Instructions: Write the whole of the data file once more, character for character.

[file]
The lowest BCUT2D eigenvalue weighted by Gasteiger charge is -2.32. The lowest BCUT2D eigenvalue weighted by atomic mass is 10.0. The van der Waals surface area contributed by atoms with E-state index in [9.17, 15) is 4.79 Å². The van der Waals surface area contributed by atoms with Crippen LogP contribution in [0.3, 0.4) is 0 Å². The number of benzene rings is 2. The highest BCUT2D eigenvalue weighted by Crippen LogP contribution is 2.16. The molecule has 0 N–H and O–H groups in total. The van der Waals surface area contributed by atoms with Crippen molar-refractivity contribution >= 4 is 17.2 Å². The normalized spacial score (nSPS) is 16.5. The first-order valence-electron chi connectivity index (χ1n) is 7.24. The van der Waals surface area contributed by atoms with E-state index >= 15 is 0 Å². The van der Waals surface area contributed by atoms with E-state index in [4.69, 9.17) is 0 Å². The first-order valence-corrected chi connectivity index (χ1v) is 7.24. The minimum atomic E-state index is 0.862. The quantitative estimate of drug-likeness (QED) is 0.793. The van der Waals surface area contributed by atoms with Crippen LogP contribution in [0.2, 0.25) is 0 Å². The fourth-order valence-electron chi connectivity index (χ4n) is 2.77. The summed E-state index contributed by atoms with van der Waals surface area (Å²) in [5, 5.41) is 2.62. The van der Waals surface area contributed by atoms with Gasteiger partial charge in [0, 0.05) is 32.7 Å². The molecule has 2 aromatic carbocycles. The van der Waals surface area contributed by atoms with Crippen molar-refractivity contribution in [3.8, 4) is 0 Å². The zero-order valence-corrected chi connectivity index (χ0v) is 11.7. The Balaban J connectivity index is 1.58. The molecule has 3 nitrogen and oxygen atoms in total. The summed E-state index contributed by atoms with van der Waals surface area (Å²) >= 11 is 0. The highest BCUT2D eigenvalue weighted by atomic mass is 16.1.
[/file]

The lowest BCUT2D eigenvalue weighted by Gasteiger charge is -2.32. The lowest BCUT2D eigenvalue weighted by atomic mass is 10.0. The van der Waals surface area contributed by atoms with E-state index in [9.17, 15) is 4.79 Å². The van der Waals surface area contributed by atoms with Crippen LogP contribution in [0.3, 0.4) is 0 Å². The number of benzene rings is 2. The highest BCUT2D eigenvalue weighted by Crippen LogP contribution is 2.16. The molecule has 0 N–H and O–H groups in total. The van der Waals surface area contributed by atoms with Crippen molar-refractivity contribution >= 4 is 17.2 Å². The normalized spacial score (nSPS) is 16.5. The first-order valence-electron chi connectivity index (χ1n) is 7.24. The van der Waals surface area contributed by atoms with E-state index >= 15 is 0 Å². The van der Waals surface area contributed by atoms with E-state index in [4.69, 9.17) is 0 Å². The first-order valence-corrected chi connectivity index (χ1v) is 7.24. The minimum atomic E-state index is 0.862. The quantitative estimate of drug-likeness (QED) is 0.793. The van der Waals surface area contributed by atoms with Crippen LogP contribution in [0.2, 0.25) is 0 Å². The fourth-order valence-electron chi connectivity index (χ4n) is 2.77. The summed E-state index contributed by atoms with van der Waals surface area (Å²) in [5, 5.41) is 2.62. The van der Waals surface area contributed by atoms with Gasteiger partial charge in [0, 0.05) is 32.7 Å². The molecule has 2 aromatic carbocycles. The van der Waals surface area contributed by atoms with Crippen molar-refractivity contribution in [3.8, 4) is 0 Å². The zero-order valence-corrected chi connectivity index (χ0v) is 11.7. The Balaban J connectivity index is 1.58. The molecule has 3 nitrogen and oxygen atoms in total. The summed E-state index contributed by atoms with van der Waals surface area (Å²) >= 11 is 0. The highest BCUT2D eigenvalue weighted by atomic mass is 16.1.